What is the “Problem of the Match”?• According to Hunt, disequilibrium must be kept “just right” to encourage growth. Setting up situation that lead to errors can help create an appropriate level of disequilibrium When students experience someconflict between what they think should happen and what actually happens, they may rethink the situation and new knowledge may develop.
Activity and Constructing Knowledge The individuals construct theirown understanding; learning is a constructive process.
In his words:Knowledge is not a copy of reality. To know an object, to know anevent, is not simply to look at it andmake a mental copy or image of it.To know an object is to act on it. To know is to modify, and as a consequence to understand the way the object is constructed.
As a general rule, student shouldact, manipulate, observe, and then talk and/or write about what they have experienced.
The Value of Play• Maria Montessori said: –“Play children’s work”. • In games they learn cooperation, fairness, negotiation, wining and losing. All important skills for work someday. Without cooperation, there is no
• Trouble with Stage – lack of consistency in children’s thinking.• Underestimating Children’s Abilities – Underestimated the cognitive abilities of children, particularly younger ones.
• Cognitive Development & Information Processing – Focus on the child’s developing information processing skills such as attention, memory capacity, and learning strategies.• Cognitive Development & Culture – Overlooks the important effects of the child’s cultural and social group.
Funds of Knowledge Knowledge that families and community members haveacquired in many areas of work,home, and religious life that canbecome the basis for teaching.
Factors that play a role in language development:• Biological• Cultural• Experiential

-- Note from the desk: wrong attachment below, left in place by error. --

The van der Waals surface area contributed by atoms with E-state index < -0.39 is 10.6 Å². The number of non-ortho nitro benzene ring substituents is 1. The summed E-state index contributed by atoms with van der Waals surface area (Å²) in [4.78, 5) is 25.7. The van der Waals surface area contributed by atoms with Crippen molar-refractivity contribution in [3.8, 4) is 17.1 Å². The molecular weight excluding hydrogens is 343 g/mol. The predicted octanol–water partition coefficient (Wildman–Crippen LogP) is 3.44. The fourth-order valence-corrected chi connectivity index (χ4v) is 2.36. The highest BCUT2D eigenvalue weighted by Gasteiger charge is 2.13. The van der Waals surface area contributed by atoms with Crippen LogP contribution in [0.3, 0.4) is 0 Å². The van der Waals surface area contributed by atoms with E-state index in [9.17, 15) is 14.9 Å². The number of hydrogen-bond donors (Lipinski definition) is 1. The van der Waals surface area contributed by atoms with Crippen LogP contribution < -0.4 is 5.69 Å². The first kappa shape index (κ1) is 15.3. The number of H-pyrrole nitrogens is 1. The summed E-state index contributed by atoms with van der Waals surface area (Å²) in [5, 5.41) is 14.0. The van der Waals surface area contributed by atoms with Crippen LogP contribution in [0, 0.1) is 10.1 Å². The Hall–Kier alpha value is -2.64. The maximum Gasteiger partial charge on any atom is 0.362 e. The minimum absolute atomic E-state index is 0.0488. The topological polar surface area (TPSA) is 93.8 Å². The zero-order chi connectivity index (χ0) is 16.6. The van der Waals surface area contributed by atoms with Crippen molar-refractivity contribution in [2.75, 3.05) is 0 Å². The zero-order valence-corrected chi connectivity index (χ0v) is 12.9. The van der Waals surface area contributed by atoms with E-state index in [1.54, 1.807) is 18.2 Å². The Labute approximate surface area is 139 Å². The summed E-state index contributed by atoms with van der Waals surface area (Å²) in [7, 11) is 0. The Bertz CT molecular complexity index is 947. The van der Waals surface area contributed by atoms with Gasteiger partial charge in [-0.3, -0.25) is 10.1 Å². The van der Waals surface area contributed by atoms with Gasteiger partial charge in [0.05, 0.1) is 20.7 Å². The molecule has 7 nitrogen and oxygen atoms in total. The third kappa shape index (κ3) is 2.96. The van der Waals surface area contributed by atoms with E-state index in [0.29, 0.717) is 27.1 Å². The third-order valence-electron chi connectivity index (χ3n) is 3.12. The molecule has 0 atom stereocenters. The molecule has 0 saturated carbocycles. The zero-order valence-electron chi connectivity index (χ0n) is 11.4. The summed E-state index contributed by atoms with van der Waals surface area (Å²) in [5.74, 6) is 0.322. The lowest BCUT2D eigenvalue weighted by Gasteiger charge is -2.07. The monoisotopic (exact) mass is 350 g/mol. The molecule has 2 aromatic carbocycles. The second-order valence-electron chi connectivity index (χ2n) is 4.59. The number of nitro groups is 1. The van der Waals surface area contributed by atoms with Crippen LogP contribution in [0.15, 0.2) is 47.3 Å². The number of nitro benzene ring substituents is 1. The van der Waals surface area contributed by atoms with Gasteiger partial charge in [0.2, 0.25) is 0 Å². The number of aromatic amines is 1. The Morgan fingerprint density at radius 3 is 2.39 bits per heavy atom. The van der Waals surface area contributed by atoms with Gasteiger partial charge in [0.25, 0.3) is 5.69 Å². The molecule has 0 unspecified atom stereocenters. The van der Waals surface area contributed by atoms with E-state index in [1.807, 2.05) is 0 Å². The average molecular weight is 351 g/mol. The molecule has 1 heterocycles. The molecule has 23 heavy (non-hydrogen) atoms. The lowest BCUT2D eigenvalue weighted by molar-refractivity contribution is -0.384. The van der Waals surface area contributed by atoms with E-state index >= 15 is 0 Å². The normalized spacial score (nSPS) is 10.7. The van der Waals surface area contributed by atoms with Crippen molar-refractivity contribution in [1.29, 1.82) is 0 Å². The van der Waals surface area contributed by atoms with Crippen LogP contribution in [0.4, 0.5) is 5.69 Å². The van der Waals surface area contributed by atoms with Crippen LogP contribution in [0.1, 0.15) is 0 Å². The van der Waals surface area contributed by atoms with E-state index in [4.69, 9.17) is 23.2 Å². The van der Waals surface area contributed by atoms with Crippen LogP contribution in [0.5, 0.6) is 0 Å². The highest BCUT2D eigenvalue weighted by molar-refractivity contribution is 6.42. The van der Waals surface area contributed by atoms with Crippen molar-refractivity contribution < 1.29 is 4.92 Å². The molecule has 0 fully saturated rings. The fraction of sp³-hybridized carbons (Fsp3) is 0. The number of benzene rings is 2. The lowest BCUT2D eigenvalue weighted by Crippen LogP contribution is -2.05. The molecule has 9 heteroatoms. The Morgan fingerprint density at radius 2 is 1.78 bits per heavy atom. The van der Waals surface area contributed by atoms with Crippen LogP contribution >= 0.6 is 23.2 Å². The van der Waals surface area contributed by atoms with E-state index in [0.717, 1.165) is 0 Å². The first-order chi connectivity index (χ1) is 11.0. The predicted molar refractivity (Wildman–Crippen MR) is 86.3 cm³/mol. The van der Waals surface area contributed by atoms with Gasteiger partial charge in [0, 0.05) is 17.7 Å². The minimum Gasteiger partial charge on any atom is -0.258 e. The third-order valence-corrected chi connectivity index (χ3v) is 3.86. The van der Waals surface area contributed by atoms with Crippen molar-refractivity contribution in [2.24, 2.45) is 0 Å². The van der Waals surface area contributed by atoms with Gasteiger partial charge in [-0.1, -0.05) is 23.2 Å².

To master a language, childrenmust: a) Read the intentions of others so they can acquire the words, phrases, and concepts of their language and also b) Find patterns in the ways other people use the words and phrases to construct the grammar of their
When And How Does Language Develop• Sounds & Pronunciation – By about age 5, most children have mastered the sounds of their native language, but a few sounds may remain unconquered.• Vocabulary & Meaning – Expressive vocabulary- the words a person can speak.
• Receptive vocabulary- the words a person can understand in spoken or written words.• Bilingual- Speaking two languages and dealing appropriately with the two different cultures.
• Grammar & Syntax – Over regularize- to apply a rule of syntax or grammar in situations where the rule does not apply.• Syntax- The order of words in phrases or sentences
• Pragmatics: Using Language in Social Situations – Pragmatics- the rules for when and how to use language to be an effective communicator in a particular culture• Metalinguistic Awareness- Understanding about ones own use of language
• Benefits of Bilingualism Higher degrees of bilingualism are correlated with increased cognitive abilities in such areas as concept formation, creativity, theory of mind, cognitive flexibility, and understanding that printed words are symbols of language.
• Heritage language- the language spoken in the students home or by members of the family.• Balanced bilingualism- adding a second language. capability without losing your heritage language
• Emergent literacy-the skills and knowledge, usually developed in the preschool years, that are the foundation for the development of reading and writing.